Dave Harries and Angela Jones produce an excellent podcast called the Communication Paradox and much of their focus is on discussing the benefits to business people of being authentic.

In January their podcast was recorded as we did a Metwalk around Portishead harbour. They interviewed the people at the event asking if this type of networking helped people to be more authentic than traditional forms of networking. The resounding view was that yes it was.

So, if being authentic is the best way for us to behave in a business setting – which I definitiely agree it is (and, in fact, in our lives generally) – how do we make sure we are our authentic selves?

For me it is about not trying to copy what someone else is doing, or how someone else is being.

It may seem easier to look to copy what other businesses in our fields are doing to promote themselves, or to try to imitate their businesses, but at the end of the day people buy from, and interact with, people.

Our biggest assets are found in our own personality, and the interests we have, that make us genuinely unique. 

They are our superpowers!


It pays to be brave!

You may have picked up, if we are connected on LinkedIn, that I ran a successful Webinar for CIMA in October.

I have never done a webinar before and so I was quite nervous about the whole thing. Not only because the participants could see me but I could not see them, but also because I was not sure I would get the timings right.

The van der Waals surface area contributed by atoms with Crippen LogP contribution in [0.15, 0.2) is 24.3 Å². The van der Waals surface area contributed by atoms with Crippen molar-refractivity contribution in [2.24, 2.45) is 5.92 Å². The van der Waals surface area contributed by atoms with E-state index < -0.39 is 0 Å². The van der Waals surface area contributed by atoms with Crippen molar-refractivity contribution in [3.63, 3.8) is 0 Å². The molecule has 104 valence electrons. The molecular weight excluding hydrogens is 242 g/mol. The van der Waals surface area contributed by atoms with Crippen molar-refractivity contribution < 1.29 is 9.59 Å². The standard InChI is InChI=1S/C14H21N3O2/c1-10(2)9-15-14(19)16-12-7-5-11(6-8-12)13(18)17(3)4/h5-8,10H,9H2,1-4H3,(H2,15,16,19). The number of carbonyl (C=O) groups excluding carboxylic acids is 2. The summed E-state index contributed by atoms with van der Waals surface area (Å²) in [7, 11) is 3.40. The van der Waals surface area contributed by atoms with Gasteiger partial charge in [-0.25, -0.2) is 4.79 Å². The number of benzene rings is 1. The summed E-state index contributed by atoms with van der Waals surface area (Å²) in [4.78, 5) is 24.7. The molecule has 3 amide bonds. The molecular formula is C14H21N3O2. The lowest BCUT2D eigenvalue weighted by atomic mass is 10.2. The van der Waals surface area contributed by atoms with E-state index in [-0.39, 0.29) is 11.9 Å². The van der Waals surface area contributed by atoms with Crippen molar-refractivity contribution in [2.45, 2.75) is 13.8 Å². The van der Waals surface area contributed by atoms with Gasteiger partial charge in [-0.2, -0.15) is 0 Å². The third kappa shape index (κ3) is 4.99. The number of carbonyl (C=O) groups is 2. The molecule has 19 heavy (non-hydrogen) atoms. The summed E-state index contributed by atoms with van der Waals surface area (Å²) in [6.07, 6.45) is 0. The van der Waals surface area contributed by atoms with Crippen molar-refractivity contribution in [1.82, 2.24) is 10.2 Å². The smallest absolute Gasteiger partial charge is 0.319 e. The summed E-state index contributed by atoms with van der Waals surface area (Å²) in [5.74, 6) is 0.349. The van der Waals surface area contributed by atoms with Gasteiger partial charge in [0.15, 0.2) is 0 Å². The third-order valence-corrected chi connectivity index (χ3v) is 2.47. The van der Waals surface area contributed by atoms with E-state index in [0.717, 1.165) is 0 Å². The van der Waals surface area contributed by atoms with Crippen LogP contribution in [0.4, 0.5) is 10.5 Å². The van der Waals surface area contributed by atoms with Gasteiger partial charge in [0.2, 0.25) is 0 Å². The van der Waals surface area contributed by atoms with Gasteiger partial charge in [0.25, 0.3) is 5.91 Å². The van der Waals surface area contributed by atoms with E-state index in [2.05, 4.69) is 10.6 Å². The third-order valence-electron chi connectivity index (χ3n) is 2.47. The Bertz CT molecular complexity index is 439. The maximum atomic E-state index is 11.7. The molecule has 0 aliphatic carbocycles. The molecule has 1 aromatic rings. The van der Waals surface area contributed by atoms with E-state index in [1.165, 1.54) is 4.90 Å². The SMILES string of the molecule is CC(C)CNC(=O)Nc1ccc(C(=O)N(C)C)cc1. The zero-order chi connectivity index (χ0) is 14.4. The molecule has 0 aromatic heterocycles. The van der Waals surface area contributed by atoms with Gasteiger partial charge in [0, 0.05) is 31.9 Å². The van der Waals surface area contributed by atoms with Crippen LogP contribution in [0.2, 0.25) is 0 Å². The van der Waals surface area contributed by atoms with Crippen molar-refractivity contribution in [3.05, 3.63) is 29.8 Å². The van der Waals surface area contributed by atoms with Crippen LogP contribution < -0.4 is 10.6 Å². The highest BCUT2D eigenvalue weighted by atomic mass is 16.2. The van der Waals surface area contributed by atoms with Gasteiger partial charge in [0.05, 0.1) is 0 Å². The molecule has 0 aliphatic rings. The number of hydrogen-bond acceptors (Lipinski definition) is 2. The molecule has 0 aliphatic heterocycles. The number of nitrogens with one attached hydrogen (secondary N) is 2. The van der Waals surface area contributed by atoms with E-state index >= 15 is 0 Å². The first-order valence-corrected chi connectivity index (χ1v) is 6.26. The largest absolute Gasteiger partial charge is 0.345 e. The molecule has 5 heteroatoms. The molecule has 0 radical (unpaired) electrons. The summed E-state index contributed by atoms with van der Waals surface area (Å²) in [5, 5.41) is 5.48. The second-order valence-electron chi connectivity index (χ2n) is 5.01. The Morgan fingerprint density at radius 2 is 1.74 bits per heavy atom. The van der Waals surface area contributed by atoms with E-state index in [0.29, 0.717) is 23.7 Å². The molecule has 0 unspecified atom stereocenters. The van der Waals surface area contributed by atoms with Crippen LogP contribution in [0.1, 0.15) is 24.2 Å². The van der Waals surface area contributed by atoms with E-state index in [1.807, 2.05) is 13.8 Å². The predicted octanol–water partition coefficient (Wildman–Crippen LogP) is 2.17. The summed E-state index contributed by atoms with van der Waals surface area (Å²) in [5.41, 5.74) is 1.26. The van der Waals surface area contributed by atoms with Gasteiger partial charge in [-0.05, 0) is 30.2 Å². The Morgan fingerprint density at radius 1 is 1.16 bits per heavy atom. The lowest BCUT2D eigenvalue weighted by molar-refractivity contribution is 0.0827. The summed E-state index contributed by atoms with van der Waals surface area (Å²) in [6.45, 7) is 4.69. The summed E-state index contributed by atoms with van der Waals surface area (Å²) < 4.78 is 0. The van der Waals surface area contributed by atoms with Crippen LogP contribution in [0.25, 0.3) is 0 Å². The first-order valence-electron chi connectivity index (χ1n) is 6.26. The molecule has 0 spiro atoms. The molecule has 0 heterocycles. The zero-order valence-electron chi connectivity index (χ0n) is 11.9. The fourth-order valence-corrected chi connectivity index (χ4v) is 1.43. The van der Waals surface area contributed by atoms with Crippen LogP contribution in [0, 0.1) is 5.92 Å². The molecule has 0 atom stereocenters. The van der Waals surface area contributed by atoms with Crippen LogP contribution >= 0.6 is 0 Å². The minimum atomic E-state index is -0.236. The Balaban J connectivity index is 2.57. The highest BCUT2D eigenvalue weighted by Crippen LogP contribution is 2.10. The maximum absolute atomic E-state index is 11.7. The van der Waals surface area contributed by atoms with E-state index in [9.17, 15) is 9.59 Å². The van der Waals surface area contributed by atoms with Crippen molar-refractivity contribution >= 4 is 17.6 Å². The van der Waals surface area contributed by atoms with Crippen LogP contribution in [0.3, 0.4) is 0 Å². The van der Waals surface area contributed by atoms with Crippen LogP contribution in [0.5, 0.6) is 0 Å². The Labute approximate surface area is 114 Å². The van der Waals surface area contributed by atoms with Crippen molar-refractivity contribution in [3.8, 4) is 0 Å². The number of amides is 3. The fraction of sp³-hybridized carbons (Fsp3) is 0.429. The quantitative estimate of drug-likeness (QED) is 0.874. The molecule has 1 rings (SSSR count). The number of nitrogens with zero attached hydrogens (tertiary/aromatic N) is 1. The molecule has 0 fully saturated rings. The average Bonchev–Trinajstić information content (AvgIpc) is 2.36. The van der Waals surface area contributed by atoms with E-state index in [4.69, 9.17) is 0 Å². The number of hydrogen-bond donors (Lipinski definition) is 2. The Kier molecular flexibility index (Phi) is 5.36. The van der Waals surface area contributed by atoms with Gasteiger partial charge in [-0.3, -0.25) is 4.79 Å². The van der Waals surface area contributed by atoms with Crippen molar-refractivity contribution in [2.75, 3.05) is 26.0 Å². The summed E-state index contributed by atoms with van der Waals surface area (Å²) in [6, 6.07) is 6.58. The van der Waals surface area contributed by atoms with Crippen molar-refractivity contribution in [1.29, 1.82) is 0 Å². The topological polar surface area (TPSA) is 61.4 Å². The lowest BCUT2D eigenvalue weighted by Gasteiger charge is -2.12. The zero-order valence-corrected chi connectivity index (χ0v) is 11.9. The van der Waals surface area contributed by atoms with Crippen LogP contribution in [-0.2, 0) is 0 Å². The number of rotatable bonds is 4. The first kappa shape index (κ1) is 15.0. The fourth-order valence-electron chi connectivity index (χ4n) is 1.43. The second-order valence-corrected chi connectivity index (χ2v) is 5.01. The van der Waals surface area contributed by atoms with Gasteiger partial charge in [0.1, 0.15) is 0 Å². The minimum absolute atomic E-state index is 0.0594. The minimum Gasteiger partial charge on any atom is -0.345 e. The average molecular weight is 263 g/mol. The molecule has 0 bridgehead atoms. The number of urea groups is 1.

An hour is a long time to be talking for but time can soon run away with you if you don’t time things right – so preparation is key.

Fortunately I did not have to worry about the material as I have written, talked and run courses about how accountants in practice can move their businesses more towards the work they love – and clients really value.

I also did not have to worry about the techie side as Emma Bailey from CIMA was my partner in crime and dealt with that side of things.

On the day itself, however, I was surprised to learn from Emma that 350 people had registered to take part! I knew not everyone would be listening live, but had registered to get the recording of the webinar to watch later – but I still found it a little intimidating to have so many listening (either live or later)!

In the end I could see the counter of participants gradually increase until it stopped at 180 people This was far more than I had bargained for.

Once the webinar had started I did find I got into the swing of it pretty quickly and the hour sped by – and I did not run out of time or material!

The feedback has been great and I came away from the experience with a spring in my step and a desire to do more webinars – and to restart my workshop programme for accountants.

What this whole experience re-enforced for me is that it pays to be brave and try new things. Our comfort zone is stretched when we do (something I wrote about last month), and we are more likely to continue trying even more new things.

Incidentally, I was also asked in October whether I wanted to do a wing walk – but I am not feeling quite that brave yet (or ever!!).

Remember the days 2

This time last year I was inspired by the youngsters who were just getting their GCSE and A’ level results. This year I am taking you back to when you got your first job.